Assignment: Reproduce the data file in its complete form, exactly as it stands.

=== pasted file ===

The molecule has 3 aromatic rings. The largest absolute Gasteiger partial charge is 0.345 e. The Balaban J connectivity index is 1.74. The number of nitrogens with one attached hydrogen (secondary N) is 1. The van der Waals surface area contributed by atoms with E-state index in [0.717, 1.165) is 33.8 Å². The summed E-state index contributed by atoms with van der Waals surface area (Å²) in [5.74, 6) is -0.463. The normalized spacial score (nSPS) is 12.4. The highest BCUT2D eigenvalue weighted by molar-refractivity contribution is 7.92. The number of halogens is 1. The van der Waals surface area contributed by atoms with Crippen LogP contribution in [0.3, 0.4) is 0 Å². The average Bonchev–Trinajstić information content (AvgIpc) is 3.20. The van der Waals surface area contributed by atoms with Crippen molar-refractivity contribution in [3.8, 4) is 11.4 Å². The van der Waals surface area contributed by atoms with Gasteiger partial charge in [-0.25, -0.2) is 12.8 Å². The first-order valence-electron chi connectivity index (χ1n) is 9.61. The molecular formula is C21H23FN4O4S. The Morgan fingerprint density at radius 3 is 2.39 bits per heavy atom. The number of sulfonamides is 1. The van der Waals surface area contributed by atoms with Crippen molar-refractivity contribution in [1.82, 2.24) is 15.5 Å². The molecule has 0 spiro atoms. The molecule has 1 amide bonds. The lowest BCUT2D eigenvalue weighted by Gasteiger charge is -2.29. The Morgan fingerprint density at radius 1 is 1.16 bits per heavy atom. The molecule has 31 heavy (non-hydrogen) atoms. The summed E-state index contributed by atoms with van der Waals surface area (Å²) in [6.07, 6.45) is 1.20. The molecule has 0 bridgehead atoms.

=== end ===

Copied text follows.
The molecule has 3 aromatic rings. The largest absolute Gasteiger partial charge is 0.345 e. The Balaban J connectivity index is 1.74. The number of nitrogens with one attached hydrogen (secondary N) is 1. The van der Waals surface area contributed by atoms with E-state index in [0.717, 1.165) is 33.8 Å². The summed E-state index contributed by atoms with van der Waals surface area (Å²) in [5.74, 6) is -0.463. The normalized spacial score (nSPS) is 12.4. The highest BCUT2D eigenvalue weighted by molar-refractivity contribution is 7.92. The number of halogens is 1. The van der Waals surface area contributed by atoms with Crippen LogP contribution in [0.3, 0.4) is 0 Å². The average Bonchev–Trinajstić information content (AvgIpc) is 3.20. The van der Waals surface area contributed by atoms with Crippen molar-refractivity contribution in [3.8, 4) is 11.4 Å². The van der Waals surface area contributed by atoms with Gasteiger partial charge in [-0.25, -0.2) is 12.8 Å². The first-order valence-electron chi connectivity index (χ1n) is 9.61. The molecular formula is C21H23FN4O4S. The Morgan fingerprint density at radius 3 is 2.39 bits per heavy atom. The number of sulfonamides is 1. The van der Waals surface area contributed by atoms with Crippen molar-refractivity contribution in [1.82, 2.24) is 15.5 Å². The molecule has 0 spiro atoms. The molecule has 1 amide bonds. The lowest BCUT2D eigenvalue weighted by Gasteiger charge is -2.29. The Morgan fingerprint density at radius 1 is 1.16 bits per heavy atom. The molecule has 31 heavy (non-hydrogen) atoms. The summed E-state index contributed by atoms with van der Waals surface area (Å²) in [6.07, 6.45) is 1.20. The molecule has 0 bridgehead atoms.